So what started out as two moto mamas wanting to invite some two-wheeled girlfriends from Instagram out for a moto-camping weekend in Borrego Springs in 2013, grew to a much larger gathering all because of social media. From a turnout of 50 the first year to the dumbfounding growth of 1700 by the 4th year moving to Joshua Tree for expansion means the founders might be on to something for the future of women in motorcycling. I had heard about the Babes Ride Out event from a few friends and thought I would give it a go and see what all the fuss was about. Plus, I was embarrassed to admit that this CA native had never been to Joshua Tree. So I really needed to go.
I was torn between taking my VFR, or the sidecar. I wanted to show off the sidecar, and promote Ride for Kids, and I had a feeling there would not be too many sport bikes. ( I later found out that I was right. Almost no plastic was to be found) Since I can’t lane split with the sidecar, I decided to take the VFR, and this meant finding a way to load camping gear on my sport bike. Luckily over the years I have become so much better at packing light, but it did look a little silly with all that gear strapped on. The only uncomfortable part was riding with a small backpack chair. At first it kept hitting my helmet and I couldn’t look up enough, so that would have been dangerous. Frank helped me get it situated and I was finally ready to hit the Friday night traffic on the dreaded 91.
I unfortunately arrived in the dark, so it would not be until the next day that I would see all the beauty and oddity that was to be Babes Ride Out. Luckily my friend Sara gave me great directions to the location of their campsite and I parked next to them. I proceeded to walk down to the “village” area where there was food, drink, music and more. This would be the location of all the activities for the weekend. There was free 805 beer and Sailor Jerry, a Biltwell Brodeo, and mechanical bull riding contest, plus booths and fun from all the sponsors like Triumph Motorcycles , Progressive, Biltwell, ATWYLD, STANCE, Sailor Jerry, and 805 Beer,with support from Red Wing Heritage, Stetson, Vans Girls & House of Vans, SENA, Lowbrow Customs, Moto F.A.M, and more.
Saturday morning came and sunrise meant I could revel in the enormous tent city that lay before me. I banded together with my fellow campmates in fixing a quick breakfast and planning our route for the day. There was a local art tour that we decided to go on, and we drove to a few galleries to enjoy the art, sculptures, and pottery from the local artists. My favorite was the carved gourds with carved wood inserts. Utterly stunning and otherworldly. I was also able to finally ride through Joshua Tree National Park. Such a unique area with a mix of flats, canyons, and crazy rock formations. I can’t wait to come back here again for camping and hiking. Saturday night meant food truck dining and the most amazing Prince Tribute band on the planet! This guy danced and sang and jumped and danced some more for over 2 hours. Such an unexpected powerful show. Everybody danced and sang along to all our favorite Prince songs.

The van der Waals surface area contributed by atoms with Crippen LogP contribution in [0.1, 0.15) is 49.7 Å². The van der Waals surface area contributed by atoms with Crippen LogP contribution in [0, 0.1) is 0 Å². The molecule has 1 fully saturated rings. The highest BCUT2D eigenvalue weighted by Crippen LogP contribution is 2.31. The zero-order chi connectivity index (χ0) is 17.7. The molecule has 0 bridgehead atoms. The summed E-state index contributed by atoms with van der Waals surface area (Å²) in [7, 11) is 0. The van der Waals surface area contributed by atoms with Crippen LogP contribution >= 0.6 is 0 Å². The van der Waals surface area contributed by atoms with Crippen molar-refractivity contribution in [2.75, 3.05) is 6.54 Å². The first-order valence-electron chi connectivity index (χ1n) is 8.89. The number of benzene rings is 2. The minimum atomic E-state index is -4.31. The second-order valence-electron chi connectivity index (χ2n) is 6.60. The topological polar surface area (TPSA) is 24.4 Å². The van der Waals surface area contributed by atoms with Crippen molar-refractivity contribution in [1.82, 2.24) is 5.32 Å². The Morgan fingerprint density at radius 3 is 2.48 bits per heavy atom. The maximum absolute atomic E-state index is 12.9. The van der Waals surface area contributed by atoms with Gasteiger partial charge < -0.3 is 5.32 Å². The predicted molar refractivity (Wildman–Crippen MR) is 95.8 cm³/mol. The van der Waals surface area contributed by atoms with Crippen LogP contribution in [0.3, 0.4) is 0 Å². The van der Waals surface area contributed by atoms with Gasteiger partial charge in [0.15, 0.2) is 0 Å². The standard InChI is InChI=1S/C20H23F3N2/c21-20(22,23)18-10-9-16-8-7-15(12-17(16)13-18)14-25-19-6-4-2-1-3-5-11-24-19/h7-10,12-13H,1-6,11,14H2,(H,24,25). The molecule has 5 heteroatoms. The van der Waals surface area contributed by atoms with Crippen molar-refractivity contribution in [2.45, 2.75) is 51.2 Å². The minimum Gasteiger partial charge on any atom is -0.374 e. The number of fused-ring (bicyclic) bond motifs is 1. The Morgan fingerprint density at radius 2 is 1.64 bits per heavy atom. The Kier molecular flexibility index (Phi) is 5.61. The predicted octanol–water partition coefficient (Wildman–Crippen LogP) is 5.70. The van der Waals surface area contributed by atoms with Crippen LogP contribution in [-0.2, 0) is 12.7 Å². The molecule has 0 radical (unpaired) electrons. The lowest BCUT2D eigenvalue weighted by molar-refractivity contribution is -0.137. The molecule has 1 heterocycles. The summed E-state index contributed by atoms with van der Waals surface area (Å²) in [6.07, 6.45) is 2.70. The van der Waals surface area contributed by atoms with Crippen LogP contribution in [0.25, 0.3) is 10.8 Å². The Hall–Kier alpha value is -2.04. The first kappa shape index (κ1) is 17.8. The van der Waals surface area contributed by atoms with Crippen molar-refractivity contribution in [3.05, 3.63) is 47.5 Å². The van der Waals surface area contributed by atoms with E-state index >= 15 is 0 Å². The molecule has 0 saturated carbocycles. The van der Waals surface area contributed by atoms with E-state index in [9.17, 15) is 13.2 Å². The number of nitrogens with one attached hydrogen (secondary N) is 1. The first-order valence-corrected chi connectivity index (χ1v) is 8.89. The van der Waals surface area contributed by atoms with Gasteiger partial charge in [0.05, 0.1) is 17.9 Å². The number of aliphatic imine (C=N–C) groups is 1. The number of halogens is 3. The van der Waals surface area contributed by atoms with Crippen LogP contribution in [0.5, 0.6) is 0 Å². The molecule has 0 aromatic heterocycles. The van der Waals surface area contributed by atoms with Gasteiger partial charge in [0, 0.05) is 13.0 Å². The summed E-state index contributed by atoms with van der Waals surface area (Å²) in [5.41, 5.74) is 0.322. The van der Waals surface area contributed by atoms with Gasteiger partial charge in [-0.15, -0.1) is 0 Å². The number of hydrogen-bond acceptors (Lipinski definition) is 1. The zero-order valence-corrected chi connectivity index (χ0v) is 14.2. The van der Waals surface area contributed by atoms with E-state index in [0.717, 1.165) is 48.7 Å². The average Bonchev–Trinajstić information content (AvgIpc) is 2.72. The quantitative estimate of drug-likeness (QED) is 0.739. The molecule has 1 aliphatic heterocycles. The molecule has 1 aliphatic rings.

Another fun highlight of the weekend was being able to catch up with some of my sisters from the Sisters Centennial Ride. It is amazing to feel this unspoken bond with these ladies when you share a event like that cross country ride. It was definitely a Girl Power weekend.
Sunday meant the end of the event and we all packed up to go home. They weather was also starting to look a little funky, and rain was already on the radar. I planned my route home a little different so I was able to stay dry most of the way, and avoid any downpour. I really squeaked by at the right time. I heard not everyone was lucky. My overall impression of the event was one of surprise and fascination. There were a lot more attendees than I was expecting. I loved the minimalism of the camping event. So great to see so many women come together to celebrate motorcycling. I met women from all over the country, of all ages, riding all types of bikes, from all walks of life. The only negative for me was that I was a little disappointed by the lack of proper riding gear by such a large majority of the ladies. I hate using the term hipster. but if there is an image that comes to mind, than the hipster clothing style was definitely the uniform of choice. Most were wearing thin jeans, tank tops or t-shirts, or denim jackets. The boots that were worn were super stylish, but not sure how they would hold up in a crash. I would like to hope that as we women become more empowered to spread our wings, we will also be motivated to protect them. Because lets face it, they are all beautiful. Until next year Joshua Tree and Babes Ride Out.